We collected 43 market indexes and macroeconomic data from 1995 to 2010 to empirically investigate the impact of the global financial crisis on economic growth and its components, with a focus on the attendant stock market crisis. Using a variety of indicators of a stock market crisis constructed for this paper, we found that the stock market crises in our worldwide sample of countries significantly slowed economic growth, especially in the developed countries, during the global financial crisis. Our results also show that the economic slowdown was due to declines in investment. The other growth components, including consumption, government spending, and net exports are non-significant.
Keywords: Economic growth, Global financial crises, Stock market crisis, Twin crises.
JEL Classifications: O16, O49, G10
A Future Business Challenge in the Middle East: Drawing Foreign Capital Flows into the MENA Region
Suleyman Tulug Ok

Middle East and North Africa (MENA) countries have only been able to draw insignificant levels of foreign direct investment (FDI) over the last three decades compared to their economic growth performance and continue to disappoint relative to other regions in the world. This paper aims to analyze the motives for FDI inflows via an empirical study using panel data comprising nineteen countries in the region over the time span 1995 – 2009. Using a fixed effects panel regression, we find that macroeconomic factors such as the size of economy, level of trade openness measured by total trading volume and imports of services attract FDI inflows into MENA countries, while inflation risk expectedly acts as deterring factor. However, under an increasing wave of globalization, the mentioned traditional factors are no longer sufficient to explain the changing levels of FDI. The quality of institutions and degree of economic freedom are increasingly being factored into investors' choices. Therefore, these motives are also investigated in this study with results showing that less tariff / non-tariff barriers, lower levels of tax rates, higher fiscal freedom and lower corruption play a vital role in attracting capital flows to the region. Our evidence supports the argument that while the MENA region offers competitive advantages to foreign investors regarding economic growth, lack of trade openness and poor performance of institutional factors have hindered efforts to capture higher levels of investment.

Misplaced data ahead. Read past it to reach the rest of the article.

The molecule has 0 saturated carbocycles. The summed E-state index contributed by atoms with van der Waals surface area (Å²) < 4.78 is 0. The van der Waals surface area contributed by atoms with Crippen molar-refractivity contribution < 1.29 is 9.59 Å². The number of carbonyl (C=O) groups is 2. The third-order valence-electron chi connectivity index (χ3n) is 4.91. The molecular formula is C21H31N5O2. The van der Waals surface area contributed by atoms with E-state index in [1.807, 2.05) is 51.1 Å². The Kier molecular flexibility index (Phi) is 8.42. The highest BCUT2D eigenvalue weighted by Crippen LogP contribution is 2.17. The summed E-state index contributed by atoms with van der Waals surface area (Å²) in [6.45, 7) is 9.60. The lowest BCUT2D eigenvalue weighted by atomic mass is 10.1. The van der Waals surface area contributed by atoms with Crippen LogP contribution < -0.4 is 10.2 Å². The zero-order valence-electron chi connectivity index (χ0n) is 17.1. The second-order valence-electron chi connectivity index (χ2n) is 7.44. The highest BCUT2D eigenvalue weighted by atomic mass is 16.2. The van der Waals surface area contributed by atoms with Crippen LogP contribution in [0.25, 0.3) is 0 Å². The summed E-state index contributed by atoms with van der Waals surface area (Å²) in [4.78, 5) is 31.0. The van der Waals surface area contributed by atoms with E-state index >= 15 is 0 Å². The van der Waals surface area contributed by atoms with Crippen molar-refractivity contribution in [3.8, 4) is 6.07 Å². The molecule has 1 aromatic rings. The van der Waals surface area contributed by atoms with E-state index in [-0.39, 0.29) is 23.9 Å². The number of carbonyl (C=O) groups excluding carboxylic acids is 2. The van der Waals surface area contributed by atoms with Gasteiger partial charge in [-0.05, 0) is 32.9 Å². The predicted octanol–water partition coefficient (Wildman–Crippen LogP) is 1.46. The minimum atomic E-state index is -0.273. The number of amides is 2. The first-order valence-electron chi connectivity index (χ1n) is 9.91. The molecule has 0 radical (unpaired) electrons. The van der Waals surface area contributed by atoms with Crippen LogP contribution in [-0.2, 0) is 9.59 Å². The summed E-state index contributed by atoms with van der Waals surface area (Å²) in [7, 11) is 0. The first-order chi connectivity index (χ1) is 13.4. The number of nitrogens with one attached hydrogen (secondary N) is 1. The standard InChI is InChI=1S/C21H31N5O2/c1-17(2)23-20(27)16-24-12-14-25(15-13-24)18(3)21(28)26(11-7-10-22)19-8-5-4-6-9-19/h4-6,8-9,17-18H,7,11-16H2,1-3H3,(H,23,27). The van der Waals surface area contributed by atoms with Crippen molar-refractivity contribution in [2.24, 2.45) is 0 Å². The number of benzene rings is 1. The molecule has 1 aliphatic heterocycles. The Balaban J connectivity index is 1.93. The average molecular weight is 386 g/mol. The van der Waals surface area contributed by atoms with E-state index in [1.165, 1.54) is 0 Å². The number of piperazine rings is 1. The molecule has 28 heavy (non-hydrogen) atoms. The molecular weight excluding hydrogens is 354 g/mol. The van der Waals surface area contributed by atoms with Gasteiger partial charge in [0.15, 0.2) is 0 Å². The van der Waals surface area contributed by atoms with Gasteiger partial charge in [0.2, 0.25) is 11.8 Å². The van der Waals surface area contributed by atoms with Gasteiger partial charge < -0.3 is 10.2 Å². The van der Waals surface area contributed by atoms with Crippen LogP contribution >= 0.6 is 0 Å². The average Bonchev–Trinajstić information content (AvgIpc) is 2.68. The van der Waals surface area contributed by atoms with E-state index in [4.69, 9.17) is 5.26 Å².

Keywords: Foreign direct investment, Panel data analysis, Middle East and North Africa, Institutional factors, International factor movements, Determinants of FDI
JEL classifications: C23; F21; F23; 053